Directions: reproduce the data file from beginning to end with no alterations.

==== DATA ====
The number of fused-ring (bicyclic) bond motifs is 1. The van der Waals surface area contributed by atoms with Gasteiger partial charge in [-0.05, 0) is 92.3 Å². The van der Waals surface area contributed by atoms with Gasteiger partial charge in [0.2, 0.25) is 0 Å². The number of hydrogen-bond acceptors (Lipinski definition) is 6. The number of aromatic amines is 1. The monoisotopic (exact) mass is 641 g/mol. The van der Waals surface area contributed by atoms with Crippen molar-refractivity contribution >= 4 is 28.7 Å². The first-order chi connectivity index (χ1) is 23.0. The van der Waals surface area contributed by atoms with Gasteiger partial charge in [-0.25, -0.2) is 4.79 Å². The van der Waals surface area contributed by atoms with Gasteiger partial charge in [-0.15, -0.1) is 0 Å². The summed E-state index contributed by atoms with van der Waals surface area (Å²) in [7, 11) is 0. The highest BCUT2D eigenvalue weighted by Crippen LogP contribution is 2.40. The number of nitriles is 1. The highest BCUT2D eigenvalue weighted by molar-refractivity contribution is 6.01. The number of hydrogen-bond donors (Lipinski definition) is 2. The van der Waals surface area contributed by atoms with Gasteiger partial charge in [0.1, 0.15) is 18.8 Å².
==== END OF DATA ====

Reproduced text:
The number of fused-ring (bicyclic) bond motifs is 1. The van der Waals surface area contributed by atoms with Gasteiger partial charge in [-0.05, 0) is 92.3 Å². The van der Waals surface area contributed by atoms with Gasteiger partial charge in [0.2, 0.25) is 0 Å². The number of hydrogen-bond acceptors (Lipinski definition) is 6. The number of aromatic amines is 1. The monoisotopic (exact) mass is 641 g/mol. The van der Waals surface area contributed by atoms with Crippen molar-refractivity contribution >= 4 is 28.7 Å². The first-order chi connectivity index (χ1) is 23.0. The van der Waals surface area contributed by atoms with Gasteiger partial charge in [-0.25, -0.2) is 4.79 Å². The van der Waals surface area contributed by atoms with Gasteiger partial charge in [-0.15, -0.1) is 0 Å². The summed E-state index contributed by atoms with van der Waals surface area (Å²) in [7, 11) is 0. The highest BCUT2D eigenvalue weighted by Crippen LogP contribution is 2.40. The number of nitriles is 1. The highest BCUT2D eigenvalue weighted by molar-refractivity contribution is 6.01. The number of hydrogen-bond donors (Lipinski definition) is 2. The van der Waals surface area contributed by atoms with Gasteiger partial charge in [0.1, 0.15) is 18.8 Å².